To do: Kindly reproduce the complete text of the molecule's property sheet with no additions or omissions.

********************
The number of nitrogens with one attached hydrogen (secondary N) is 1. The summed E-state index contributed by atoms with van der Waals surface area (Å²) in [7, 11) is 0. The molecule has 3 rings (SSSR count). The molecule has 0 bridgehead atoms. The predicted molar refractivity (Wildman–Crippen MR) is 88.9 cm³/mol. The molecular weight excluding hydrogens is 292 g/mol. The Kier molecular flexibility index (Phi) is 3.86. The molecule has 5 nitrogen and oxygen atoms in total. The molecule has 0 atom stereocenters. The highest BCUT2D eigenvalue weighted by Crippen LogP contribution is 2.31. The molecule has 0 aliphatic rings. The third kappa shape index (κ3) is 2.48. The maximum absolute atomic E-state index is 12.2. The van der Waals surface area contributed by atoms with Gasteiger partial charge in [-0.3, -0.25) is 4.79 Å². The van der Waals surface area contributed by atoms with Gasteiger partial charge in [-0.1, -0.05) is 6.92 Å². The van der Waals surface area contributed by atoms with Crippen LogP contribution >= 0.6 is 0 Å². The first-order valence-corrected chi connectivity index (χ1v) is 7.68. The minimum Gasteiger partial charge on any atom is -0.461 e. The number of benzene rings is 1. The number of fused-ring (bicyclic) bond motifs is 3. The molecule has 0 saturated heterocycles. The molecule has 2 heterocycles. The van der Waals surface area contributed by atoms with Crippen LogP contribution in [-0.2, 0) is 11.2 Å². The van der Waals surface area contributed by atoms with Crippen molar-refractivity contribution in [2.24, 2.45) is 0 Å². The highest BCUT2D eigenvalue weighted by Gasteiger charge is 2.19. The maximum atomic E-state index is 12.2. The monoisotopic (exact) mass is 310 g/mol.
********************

The number of nitrogens with one attached hydrogen (secondary N) is 1. The summed E-state index contributed by atoms with van der Waals surface area (Å²) in [7, 11) is 0. The molecule has 3 rings (SSSR count). The molecule has 0 bridgehead atoms. The predicted molar refractivity (Wildman–Crippen MR) is 88.9 cm³/mol. The molecular weight excluding hydrogens is 292 g/mol. The Kier molecular flexibility index (Phi) is 3.86. The molecule has 5 nitrogen and oxygen atoms in total. The molecule has 0 atom stereocenters. The highest BCUT2D eigenvalue weighted by Crippen LogP contribution is 2.31. The molecule has 0 aliphatic rings. The third kappa shape index (κ3) is 2.48. The maximum absolute atomic E-state index is 12.2. The van der Waals surface area contributed by atoms with Gasteiger partial charge in [-0.3, -0.25) is 4.79 Å². The van der Waals surface area contributed by atoms with Gasteiger partial charge in [-0.1, -0.05) is 6.92 Å². The van der Waals surface area contributed by atoms with Crippen LogP contribution >= 0.6 is 0 Å². The first-order valence-corrected chi connectivity index (χ1v) is 7.68. The minimum Gasteiger partial charge on any atom is -0.461 e. The number of benzene rings is 1. The number of fused-ring (bicyclic) bond motifs is 3. The molecule has 0 saturated heterocycles. The molecule has 2 heterocycles. The van der Waals surface area contributed by atoms with Crippen LogP contribution in [-0.2, 0) is 11.2 Å². The van der Waals surface area contributed by atoms with Crippen molar-refractivity contribution in [2.24, 2.45) is 0 Å². The highest BCUT2D eigenvalue weighted by Gasteiger charge is 2.19. The maximum atomic E-state index is 12.2. The monoisotopic (exact) mass is 310 g/mol.